Fellowship of the IET is for individuals who have demonstrated sustained achievements in their profession.
We'd like to introduce you to just a few of our recently elected Fellows to find out what Fellowship means to them and to their future career path...
When approached for IET Fellowship, Philip was sceptical about having the time or necessary experience for the step up so early in his career. Nevertheless, submitting his CV for pre-assessment, he got the nod, achieving Fellowship very early in his career, in his late 30s.
From apprentice to vice president of engineering and technology, David Hobin worked his way up the career ladder through hard work and determination. Achieving Fellow status is a personal achievement for him, although he knows it will help him in future roles.
Having wanted to be an engineer since childhood, Sarah Malik feels she’s hit the pinnacle of her career by becoming an IET Fellow. She’s taken a leap into her first non-engineering role and now feels comfortable showing her feminine side, no longer feeling that she has to prove herself to the ‘boys’...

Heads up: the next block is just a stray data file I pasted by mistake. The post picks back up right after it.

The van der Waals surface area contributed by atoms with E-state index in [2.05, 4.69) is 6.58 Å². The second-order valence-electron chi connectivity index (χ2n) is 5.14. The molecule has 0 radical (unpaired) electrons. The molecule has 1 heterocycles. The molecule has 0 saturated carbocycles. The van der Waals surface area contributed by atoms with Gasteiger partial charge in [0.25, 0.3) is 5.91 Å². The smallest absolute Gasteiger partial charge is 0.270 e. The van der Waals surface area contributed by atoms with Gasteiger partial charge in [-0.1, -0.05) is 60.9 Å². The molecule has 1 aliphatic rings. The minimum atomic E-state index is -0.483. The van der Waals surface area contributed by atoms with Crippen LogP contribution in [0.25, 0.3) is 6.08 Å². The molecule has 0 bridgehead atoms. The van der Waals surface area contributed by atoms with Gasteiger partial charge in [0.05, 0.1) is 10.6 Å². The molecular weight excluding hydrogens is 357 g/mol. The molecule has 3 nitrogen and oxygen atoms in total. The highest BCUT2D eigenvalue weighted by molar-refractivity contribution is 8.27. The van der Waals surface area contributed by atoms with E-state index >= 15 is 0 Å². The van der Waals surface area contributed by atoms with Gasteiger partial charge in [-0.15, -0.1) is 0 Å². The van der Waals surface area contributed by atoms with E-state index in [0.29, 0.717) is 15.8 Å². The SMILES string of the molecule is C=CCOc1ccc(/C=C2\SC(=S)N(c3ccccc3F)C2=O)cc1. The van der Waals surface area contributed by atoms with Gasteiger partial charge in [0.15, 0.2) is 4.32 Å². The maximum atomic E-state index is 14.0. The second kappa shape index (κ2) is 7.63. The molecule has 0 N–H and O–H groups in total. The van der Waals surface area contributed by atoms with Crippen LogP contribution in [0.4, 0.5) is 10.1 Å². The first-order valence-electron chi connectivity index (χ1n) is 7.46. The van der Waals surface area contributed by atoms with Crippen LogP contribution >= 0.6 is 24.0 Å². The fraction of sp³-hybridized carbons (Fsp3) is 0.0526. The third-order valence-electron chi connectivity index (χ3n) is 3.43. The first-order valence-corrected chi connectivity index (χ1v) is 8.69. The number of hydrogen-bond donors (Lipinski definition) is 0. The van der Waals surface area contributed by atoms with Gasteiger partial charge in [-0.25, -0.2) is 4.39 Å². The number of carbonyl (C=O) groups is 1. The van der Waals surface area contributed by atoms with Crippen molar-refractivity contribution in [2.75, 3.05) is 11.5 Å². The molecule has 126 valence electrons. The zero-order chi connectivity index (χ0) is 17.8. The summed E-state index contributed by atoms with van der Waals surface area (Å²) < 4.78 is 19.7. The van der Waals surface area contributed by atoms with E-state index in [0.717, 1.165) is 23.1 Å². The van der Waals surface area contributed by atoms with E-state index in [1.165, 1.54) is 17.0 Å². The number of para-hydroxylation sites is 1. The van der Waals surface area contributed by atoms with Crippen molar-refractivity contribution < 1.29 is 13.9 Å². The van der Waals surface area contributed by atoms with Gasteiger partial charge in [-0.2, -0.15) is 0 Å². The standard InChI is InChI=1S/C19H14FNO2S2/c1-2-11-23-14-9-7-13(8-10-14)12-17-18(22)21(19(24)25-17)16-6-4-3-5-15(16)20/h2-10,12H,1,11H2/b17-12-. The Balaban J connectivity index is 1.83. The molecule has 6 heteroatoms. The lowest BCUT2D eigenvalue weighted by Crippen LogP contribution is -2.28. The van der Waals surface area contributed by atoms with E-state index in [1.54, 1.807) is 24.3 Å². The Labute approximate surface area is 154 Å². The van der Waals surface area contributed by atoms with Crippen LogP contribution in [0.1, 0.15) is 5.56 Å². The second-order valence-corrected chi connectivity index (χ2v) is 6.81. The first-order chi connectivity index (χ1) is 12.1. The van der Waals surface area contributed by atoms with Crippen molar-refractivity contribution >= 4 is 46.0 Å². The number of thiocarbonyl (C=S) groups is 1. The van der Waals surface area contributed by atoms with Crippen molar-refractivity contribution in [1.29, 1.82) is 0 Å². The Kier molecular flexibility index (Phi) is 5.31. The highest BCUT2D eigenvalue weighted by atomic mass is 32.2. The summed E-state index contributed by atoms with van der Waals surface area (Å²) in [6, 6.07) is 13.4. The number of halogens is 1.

Matt Wilson’s tale is one of rags to riches – at 16 years old he had no job and £100 in his pocket – but now he is an IET Fellow and chief executive of his own highly successful business: Crosby Communications.
John Purnell’s entrepreneurial passion saw him rise up the ranks to director at a young age. Now an IET Fellow, he’s discovered that you don't have to be in the latter stages of your career to reach this level of prestige.
Fellowship supports both Doug Cowper’s consultancy work and his push to recognise the professionalism of systems engineering.
Jonathan Bird became a Fellow at the age of 38, making him one of a small group of under 50 engineers to achieve this status before turning 40.
Honoured by the recognition from his peers and the IET, Richard’s certificate of Fellowship has pride of place on his study wall.